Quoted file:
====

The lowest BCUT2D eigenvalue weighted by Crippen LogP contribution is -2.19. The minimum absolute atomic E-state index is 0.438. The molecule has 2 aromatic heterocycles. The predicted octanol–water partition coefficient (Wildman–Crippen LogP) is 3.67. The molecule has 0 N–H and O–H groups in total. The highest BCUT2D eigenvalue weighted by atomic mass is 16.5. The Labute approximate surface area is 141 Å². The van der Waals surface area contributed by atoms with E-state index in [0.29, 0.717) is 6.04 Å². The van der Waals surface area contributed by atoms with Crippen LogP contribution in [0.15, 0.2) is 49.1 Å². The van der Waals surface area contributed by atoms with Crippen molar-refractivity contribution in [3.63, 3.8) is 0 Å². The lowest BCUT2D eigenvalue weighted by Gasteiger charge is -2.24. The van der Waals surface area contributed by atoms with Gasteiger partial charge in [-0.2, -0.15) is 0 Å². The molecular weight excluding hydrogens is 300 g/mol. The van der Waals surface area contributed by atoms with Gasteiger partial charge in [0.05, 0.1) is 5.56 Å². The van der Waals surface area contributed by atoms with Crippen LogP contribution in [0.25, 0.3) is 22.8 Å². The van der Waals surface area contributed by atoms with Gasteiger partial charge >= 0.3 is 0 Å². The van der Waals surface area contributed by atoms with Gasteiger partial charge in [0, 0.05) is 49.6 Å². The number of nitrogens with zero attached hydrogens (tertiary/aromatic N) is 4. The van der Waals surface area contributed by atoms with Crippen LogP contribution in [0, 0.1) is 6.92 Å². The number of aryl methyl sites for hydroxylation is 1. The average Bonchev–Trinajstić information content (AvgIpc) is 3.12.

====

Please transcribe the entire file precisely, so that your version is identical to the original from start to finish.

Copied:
The lowest BCUT2D eigenvalue weighted by Crippen LogP contribution is -2.19. The minimum absolute atomic E-state index is 0.438. The molecule has 2 aromatic heterocycles. The predicted octanol–water partition coefficient (Wildman–Crippen LogP) is 3.67. The molecule has 0 N–H and O–H groups in total. The highest BCUT2D eigenvalue weighted by atomic mass is 16.5. The Labute approximate surface area is 141 Å². The van der Waals surface area contributed by atoms with E-state index in [0.29, 0.717) is 6.04 Å². The van der Waals surface area contributed by atoms with Crippen LogP contribution in [0.15, 0.2) is 49.1 Å². The van der Waals surface area contributed by atoms with Crippen molar-refractivity contribution in [3.63, 3.8) is 0 Å². The lowest BCUT2D eigenvalue weighted by Gasteiger charge is -2.24. The van der Waals surface area contributed by atoms with Gasteiger partial charge in [-0.2, -0.15) is 0 Å². The molecular weight excluding hydrogens is 300 g/mol. The van der Waals surface area contributed by atoms with Gasteiger partial charge in [0.05, 0.1) is 5.56 Å². The van der Waals surface area contributed by atoms with Crippen LogP contribution in [0.25, 0.3) is 22.8 Å². The van der Waals surface area contributed by atoms with Gasteiger partial charge >= 0.3 is 0 Å². The van der Waals surface area contributed by atoms with Gasteiger partial charge in [0, 0.05) is 49.6 Å². The number of nitrogens with zero attached hydrogens (tertiary/aromatic N) is 4. The van der Waals surface area contributed by atoms with Crippen LogP contribution in [0, 0.1) is 6.92 Å². The number of aryl methyl sites for hydroxylation is 1. The average Bonchev–Trinajstić information content (AvgIpc) is 3.12.